Carp On The Fly

The steelhead addict has many ways to deal with withdrawal. One is to feed the addiction with something else such as alcohol, drugs, and working a lot overtime to get through the summer or driving to some far away land that still has some steelhead. Summer is my busiest time of the year and I never get the urge to skip over to Indiana for some Skamania action. But, I can moderate it with some else and it's called carp. I have the unusual distinction that when it comes to fishing, I use bait for steelhead and flies for carp.

While most of my steelheading brethren are out on the big pond chasing walleye, steelhead and perch. I'm forced to fished the local streams and the only big game are carp. I get razzed all the time because I fish for carp. I've been called a hillbilly, homo and worst. I scoffed at the walleye and perch snobs as I tell them a carp is far more intelligent and I have proof. The golden ghosts as I like to call them are extremely challenging and of course I enjoy trying to outwit them. Over the years I've gotten better. 

So far this year, the fishing has been a lot better due to the lack of rain. The rivers are very low and carp are often trapped in the deeper pools and flats. During my outings after work, I can find carp feeding fairly to close to the banks. Unfortunately, tangle masses of bushes and trees can make fishing very difficult. That's where a short leader comes in handy as I use a very short one about 7' long. The reason for that is I flip or fling the fly as casting is almost impossible. Most of the time the fish are about 2 to 3 feet from the shore. With their noses in the muck, I can sneak up fairly close. My favorite fly is a steelhead fly I've tied years ago. It's large with bead eyes and mainly orange. In the water it resembles a crayfish and there is plenty of those in the rivers. Other effective flies are the wooly bugger and hex nymphs.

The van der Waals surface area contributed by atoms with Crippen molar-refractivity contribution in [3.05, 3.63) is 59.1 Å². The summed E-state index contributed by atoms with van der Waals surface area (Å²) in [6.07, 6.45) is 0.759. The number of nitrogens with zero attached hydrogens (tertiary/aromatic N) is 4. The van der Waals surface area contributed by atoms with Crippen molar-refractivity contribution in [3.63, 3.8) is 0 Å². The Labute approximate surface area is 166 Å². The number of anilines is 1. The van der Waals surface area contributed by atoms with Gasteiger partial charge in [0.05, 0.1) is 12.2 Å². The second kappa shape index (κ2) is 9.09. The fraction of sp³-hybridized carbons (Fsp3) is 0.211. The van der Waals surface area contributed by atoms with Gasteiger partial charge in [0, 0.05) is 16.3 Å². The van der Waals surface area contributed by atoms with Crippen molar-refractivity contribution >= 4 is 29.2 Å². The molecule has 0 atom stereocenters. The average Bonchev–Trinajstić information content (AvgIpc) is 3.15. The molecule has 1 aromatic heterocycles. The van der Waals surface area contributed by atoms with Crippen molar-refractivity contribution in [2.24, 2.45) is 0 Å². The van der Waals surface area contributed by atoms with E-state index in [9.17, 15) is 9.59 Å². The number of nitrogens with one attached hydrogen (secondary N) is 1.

Despite what some people say, I have never seen a carp chase after a fly. Placing the fly is key and the best way I find is casting it a couple of feet from them and letting it drop. Some times it gets their attention and others they simply swim away. I don't chum for carp anymore as I found out that when you use corn, they prefer to eat corn. If you over chum then your going to create a feeding frenzy. Generally I've found the best time is late afternoon or early evening. The light level is lower and carp feel more secure venturing out. Over the weeks, I've been prowling the river after work. You couldn't ask for better conditions, the water is clear enough that fish can be spotted well in advance. 

Slowly stalking along the river bank, I often peek around trees looking for mud plumes. Often in the mix are the quillback suckers that 99 out of 100 of ignore any presentation. But than again I'm not looking to tangle with them. Dark clothing is must as blending into the background helps. Carp have exceptional eyesight and the slightest movement will cause them to bolt. Once the fish takes the fly, let him inhale because if you set too early, you'll pull the fly out. Fishing the flats is more difficult as cover can be non existent. You have to rely on stealth and your casting has to be spot on. There's been times when I casted too close and the fish bolt. 

It's still a game of cat and mouse with these fish. Some days they're jerks and other times they want to play. I still try to get the snobs to come out but they would rather have ice picks stuck in their balls. 

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